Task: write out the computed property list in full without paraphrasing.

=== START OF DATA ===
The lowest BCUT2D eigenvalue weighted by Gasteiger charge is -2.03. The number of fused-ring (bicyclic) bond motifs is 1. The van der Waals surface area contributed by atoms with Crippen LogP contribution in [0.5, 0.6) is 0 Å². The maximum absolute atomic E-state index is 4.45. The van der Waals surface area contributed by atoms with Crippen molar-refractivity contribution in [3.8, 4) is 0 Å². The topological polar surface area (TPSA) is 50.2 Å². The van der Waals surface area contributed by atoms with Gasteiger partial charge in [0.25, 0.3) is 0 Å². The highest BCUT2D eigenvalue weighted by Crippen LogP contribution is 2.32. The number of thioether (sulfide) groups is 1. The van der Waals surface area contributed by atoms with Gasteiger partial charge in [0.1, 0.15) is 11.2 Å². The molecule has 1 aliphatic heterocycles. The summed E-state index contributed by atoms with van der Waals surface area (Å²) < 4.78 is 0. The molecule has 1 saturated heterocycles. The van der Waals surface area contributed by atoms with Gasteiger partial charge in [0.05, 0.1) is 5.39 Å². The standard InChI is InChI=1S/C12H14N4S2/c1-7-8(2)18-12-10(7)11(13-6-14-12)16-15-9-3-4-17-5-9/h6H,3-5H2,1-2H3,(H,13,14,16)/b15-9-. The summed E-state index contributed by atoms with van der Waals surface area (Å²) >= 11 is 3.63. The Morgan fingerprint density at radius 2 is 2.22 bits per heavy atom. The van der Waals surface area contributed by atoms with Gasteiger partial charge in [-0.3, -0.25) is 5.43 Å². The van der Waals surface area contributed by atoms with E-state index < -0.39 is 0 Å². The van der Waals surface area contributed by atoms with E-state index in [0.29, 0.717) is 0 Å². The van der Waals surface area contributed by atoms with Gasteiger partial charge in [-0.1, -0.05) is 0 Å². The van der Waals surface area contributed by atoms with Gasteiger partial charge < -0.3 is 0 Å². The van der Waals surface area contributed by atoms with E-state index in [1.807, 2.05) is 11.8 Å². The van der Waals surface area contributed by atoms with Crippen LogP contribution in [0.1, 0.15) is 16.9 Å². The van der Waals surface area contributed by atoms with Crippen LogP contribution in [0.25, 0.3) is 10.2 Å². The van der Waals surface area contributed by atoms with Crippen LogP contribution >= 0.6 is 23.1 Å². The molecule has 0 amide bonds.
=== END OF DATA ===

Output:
The lowest BCUT2D eigenvalue weighted by Gasteiger charge is -2.03. The number of fused-ring (bicyclic) bond motifs is 1. The van der Waals surface area contributed by atoms with Crippen LogP contribution in [0.5, 0.6) is 0 Å². The maximum absolute atomic E-state index is 4.45. The van der Waals surface area contributed by atoms with Crippen molar-refractivity contribution in [3.8, 4) is 0 Å². The topological polar surface area (TPSA) is 50.2 Å². The van der Waals surface area contributed by atoms with Gasteiger partial charge in [0.25, 0.3) is 0 Å². The highest BCUT2D eigenvalue weighted by Crippen LogP contribution is 2.32. The number of thioether (sulfide) groups is 1. The van der Waals surface area contributed by atoms with Gasteiger partial charge in [0.1, 0.15) is 11.2 Å². The molecule has 1 aliphatic heterocycles. The summed E-state index contributed by atoms with van der Waals surface area (Å²) < 4.78 is 0. The molecule has 1 saturated heterocycles. The van der Waals surface area contributed by atoms with Gasteiger partial charge in [0.05, 0.1) is 5.39 Å². The standard InChI is InChI=1S/C12H14N4S2/c1-7-8(2)18-12-10(7)11(13-6-14-12)16-15-9-3-4-17-5-9/h6H,3-5H2,1-2H3,(H,13,14,16)/b15-9-. The summed E-state index contributed by atoms with van der Waals surface area (Å²) >= 11 is 3.63. The Morgan fingerprint density at radius 2 is 2.22 bits per heavy atom. The van der Waals surface area contributed by atoms with Gasteiger partial charge in [-0.3, -0.25) is 5.43 Å². The van der Waals surface area contributed by atoms with E-state index < -0.39 is 0 Å². The van der Waals surface area contributed by atoms with E-state index in [0.29, 0.717) is 0 Å². The van der Waals surface area contributed by atoms with Gasteiger partial charge in [-0.1, -0.05) is 0 Å². The van der Waals surface area contributed by atoms with Gasteiger partial charge < -0.3 is 0 Å². The van der Waals surface area contributed by atoms with E-state index in [1.807, 2.05) is 11.8 Å². The van der Waals surface area contributed by atoms with Crippen LogP contribution in [0.1, 0.15) is 16.9 Å². The van der Waals surface area contributed by atoms with Crippen LogP contribution in [0.25, 0.3) is 10.2 Å². The van der Waals surface area contributed by atoms with Crippen LogP contribution >= 0.6 is 23.1 Å². The molecule has 0 amide bonds.